For the Birds: Keeping Winter Habitat for Birds

Friday, October 27, 2017

Lincoln Sparrow on blackberry cane
Photo by Scott Ramos
By Christine Southwick

When you are cleaning up your yard for winter, keep some leaves, shrubs, and even blackberries for our wintering birds. 

Blow those leaves off your lawns, but leave some in your flower beds, or at least in a corner of your yard. 

Spotted Towhees, Song Sparrows, and maybe even a Fox Sparrow will entertain you as they dig through those leaves to find their insect delicacies.

Wild areas, often having Himalayan Blackberry, protect wildlife, including birds, from predators and from the elements, (just ask Brer Rabbit). Blackberry thorns, and the overhanging canes, provide escape routes, perches, shelter from most snow and frosts, small delicious bugs, and fruits for much of the year.

Golden Crowned Sparrows beside blackberries
Photo by Elaine Chuang
Local birders know that resident ground birds like our sparrows, Spotted Towhees, and Bewick’s Wrens can be found in blackberry patches.

One special ground bird that comes to the Puget Sound area to benefit from our milder winters is the Fox Sparrow. Fox Sparrows here will always be found in, or adjacent to, blackberry brambles.

Take away Himalayan Blackberries, and those wintering Fox Sparrows will leave to seek the protections of another patch.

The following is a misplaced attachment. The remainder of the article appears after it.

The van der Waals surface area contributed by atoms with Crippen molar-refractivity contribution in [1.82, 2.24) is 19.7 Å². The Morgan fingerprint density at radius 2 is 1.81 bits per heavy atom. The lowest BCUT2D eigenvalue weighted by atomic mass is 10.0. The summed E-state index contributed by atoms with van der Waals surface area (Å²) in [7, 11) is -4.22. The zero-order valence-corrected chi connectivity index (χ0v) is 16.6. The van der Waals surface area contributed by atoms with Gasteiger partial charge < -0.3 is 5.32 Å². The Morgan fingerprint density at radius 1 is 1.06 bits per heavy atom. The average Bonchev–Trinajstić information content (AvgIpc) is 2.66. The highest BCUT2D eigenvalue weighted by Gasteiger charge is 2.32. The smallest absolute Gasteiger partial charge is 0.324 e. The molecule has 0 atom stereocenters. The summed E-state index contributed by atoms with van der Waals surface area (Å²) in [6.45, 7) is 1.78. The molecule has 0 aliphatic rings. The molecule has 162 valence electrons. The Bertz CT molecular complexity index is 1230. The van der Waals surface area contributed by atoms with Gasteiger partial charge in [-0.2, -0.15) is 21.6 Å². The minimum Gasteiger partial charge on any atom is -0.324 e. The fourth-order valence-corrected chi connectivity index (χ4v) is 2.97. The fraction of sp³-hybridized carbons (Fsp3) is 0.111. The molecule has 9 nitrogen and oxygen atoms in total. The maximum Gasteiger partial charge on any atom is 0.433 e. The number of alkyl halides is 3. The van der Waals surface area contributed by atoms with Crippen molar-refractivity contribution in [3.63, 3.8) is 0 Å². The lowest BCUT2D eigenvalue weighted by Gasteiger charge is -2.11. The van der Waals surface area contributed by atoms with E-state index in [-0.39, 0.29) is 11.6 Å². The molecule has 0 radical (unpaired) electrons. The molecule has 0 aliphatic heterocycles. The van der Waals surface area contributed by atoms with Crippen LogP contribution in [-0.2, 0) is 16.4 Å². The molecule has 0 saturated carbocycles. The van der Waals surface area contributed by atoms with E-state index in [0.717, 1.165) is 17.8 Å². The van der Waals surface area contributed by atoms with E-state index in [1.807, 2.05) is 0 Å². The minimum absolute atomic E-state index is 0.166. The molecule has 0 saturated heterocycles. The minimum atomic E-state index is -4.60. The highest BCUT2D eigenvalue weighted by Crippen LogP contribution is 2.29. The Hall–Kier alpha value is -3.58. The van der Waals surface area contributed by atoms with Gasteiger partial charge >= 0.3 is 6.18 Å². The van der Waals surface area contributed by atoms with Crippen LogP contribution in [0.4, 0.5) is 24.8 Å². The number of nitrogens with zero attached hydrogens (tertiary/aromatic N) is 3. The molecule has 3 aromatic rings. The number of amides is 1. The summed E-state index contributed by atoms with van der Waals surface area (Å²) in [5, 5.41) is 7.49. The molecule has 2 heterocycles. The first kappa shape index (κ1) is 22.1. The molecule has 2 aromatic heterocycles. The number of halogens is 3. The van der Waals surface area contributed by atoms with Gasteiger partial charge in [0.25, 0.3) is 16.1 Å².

So when removing invasives in your yard, parks, or wetlands, it is healthier for birds and other wildlife to leave some blackberries and remove all NON-BENEFICIAL invasives first:

Local invasives listed below displace native and beneficial plants, causing loss of grassland and native forest habitat. They aggressively spread to form monocultures, replacing desirable native plants and young trees. They are on the Washington State Noxious Weed list, class B:
  • Ivy (all types here), 
  • Knotweed, 
  • Scotch Broom, 
  • Butterfly Bush (fast reproducing, even out-competes blackberries here), 
  • English Holly (King County noxious weed control list) “Invades native forest habitats where dense thickets suppress germination and growth of native trees and shrubs. A glutton for water, holly can prevent surrounding plants from obtaining sufficient moisture.”

Bewick's Wren in sheltering brambles
Photo by JR
Humans don’t like thorns. Cats, raccoons, coyotes and other predators don’t like them either. This is why many ground birds value these sheltering brambles.

Himalayan Blackberries can be cut back easily, and a person can get a visceral reward for reclaiming a “dangerous space”. 

So keep small patches of blackberry (five foot is better than none) to provide much needed habitat. 
Trim as needed. In the fall-winter blackberries are valued by birds, and small patches make it easy to pick summertime berries for delicious blackberry pies.


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